Also published as: Benoit Thouin, Benoît Thouin
Translation and information processing: a Canadian viewpoint
Proceedings of Translating and the Computer 7
Machine translation from designers to users: management problems and solutions
Proceedings of the International Conference on Methodology and Techniques of Machine Translation: Processing from words to language
Today Machine Translation (MT) systems are at best unique combinations of mathematical, linguistic and algorithmic theories, and of the absence of any theory of translation. In most instances, be it or not because of the complexity of the theories and models involved, managers and translators have been kept out, or kept themselves out, of MTsystems design and development. However, they are the ones who have to use and manage such systems (if they ever become operational), cope with their development and operational costs and, with the help of such strange tools, achieve objectives of better communication. Clearly, since designers and users of operational MT systems are quite separate groups, it is not less than a transfer of technology that must occur for managers and translators, who are MT-wise developing professionals, to inherit the so-called achievements of developed computational linguistics theories. Most of those technology transfer problems resemble the ones managers are faced with when a new computerized information system is implemented in its operational and user environment: system and acceptance testing, possible strategies of implementations, conversion from old (manual) to new system, training, resistance to change, operation per se, including file and data-base maintenance, on-going evaluation and improvement of the system, etc. The paper will briefly overview these problems as they arise in an MT environment. Problems are interesting, but solutions are even more so. With examples mainly from the North-American experience, the paper will discuss original strategies that render easier the access of users to MT technology: early involvement of users in the development process, incorporation into existing operation environment, incorporation into a total document design and production system, total service by a translation firm making the system fully transparent to end-users, layered software structure, micro-computer implementation, direct connection and use through existing computer networks, and more ideas that will have emerged or been implemented by the time of the Conference.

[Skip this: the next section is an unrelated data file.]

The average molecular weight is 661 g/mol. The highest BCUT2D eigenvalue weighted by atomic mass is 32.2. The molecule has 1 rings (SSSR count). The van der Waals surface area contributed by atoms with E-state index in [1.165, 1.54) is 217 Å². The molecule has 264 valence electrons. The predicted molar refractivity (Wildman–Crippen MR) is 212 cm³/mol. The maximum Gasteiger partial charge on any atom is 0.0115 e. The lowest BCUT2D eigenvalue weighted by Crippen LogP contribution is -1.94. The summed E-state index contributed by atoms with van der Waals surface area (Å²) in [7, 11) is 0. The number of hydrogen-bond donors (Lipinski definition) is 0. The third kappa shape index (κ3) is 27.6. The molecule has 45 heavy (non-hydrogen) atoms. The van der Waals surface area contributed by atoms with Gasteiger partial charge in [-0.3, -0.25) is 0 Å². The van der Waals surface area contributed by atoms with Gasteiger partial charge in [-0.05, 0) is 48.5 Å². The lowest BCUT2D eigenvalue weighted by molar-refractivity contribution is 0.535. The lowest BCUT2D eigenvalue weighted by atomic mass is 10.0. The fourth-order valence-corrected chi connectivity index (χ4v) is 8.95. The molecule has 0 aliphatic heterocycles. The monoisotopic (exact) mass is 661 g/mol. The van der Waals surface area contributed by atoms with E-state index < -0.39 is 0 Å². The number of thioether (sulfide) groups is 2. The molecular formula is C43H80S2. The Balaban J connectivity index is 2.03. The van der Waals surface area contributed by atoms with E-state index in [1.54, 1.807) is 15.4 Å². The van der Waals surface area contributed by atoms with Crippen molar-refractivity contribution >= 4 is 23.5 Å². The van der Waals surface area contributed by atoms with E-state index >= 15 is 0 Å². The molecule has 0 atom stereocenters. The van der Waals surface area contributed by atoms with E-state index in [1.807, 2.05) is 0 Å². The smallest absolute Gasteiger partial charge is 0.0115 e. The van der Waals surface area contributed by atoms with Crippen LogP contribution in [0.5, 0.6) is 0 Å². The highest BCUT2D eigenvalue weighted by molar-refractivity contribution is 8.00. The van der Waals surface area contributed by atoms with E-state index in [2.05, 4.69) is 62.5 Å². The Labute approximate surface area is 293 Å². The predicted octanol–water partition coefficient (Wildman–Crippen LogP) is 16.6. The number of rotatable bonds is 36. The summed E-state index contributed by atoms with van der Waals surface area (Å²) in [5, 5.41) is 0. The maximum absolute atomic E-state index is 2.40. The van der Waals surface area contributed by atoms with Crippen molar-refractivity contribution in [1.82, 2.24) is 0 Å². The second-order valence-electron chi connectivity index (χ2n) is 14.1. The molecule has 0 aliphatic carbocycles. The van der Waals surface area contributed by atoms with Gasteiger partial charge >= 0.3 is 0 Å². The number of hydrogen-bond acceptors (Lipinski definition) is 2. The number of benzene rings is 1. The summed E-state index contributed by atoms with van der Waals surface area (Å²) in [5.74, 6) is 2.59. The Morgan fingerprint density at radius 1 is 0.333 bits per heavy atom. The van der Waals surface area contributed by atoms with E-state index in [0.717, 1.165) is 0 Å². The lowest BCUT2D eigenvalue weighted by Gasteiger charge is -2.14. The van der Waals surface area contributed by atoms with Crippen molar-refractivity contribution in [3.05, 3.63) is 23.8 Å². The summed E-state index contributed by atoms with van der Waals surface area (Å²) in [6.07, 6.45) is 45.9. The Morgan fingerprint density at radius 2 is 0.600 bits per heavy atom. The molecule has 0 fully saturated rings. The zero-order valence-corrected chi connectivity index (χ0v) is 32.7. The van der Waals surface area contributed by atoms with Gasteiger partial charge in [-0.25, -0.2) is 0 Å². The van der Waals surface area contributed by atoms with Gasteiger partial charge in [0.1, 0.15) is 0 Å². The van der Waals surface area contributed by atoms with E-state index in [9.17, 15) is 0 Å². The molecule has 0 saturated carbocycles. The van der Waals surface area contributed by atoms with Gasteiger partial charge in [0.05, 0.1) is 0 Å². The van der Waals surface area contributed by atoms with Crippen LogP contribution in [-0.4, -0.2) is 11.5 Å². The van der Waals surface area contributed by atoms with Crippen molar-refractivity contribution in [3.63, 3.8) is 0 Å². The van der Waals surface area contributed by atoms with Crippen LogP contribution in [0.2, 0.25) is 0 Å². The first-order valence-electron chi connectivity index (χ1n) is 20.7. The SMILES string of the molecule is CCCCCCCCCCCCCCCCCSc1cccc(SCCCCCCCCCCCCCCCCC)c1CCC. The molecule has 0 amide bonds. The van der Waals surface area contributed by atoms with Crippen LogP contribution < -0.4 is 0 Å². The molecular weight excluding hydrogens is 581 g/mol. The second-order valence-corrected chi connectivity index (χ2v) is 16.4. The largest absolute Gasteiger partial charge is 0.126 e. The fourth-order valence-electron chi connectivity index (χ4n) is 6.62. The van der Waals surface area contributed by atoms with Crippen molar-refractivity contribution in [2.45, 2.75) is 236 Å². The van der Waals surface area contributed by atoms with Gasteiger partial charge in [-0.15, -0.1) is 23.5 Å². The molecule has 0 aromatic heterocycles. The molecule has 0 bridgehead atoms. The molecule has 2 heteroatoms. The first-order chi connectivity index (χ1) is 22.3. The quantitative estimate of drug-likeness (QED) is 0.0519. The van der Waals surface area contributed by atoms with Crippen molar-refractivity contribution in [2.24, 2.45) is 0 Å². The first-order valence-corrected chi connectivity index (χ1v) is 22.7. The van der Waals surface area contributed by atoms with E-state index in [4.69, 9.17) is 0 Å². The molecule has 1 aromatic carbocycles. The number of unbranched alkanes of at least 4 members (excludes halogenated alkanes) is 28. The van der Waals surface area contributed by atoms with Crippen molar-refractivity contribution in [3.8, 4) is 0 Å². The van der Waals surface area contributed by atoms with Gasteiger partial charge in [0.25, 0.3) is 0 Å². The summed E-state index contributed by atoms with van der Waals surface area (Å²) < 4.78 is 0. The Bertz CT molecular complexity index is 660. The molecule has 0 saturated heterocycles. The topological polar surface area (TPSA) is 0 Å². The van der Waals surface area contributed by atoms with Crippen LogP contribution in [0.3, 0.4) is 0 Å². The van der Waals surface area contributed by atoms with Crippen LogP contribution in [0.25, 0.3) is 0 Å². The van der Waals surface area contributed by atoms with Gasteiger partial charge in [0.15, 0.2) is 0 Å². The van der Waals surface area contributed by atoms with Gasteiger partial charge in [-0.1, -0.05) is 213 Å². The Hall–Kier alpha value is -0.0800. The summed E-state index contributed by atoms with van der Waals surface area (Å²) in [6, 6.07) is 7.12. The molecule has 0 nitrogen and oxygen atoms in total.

The Meteo system
Translating and the Computer: Practical experience of machine translation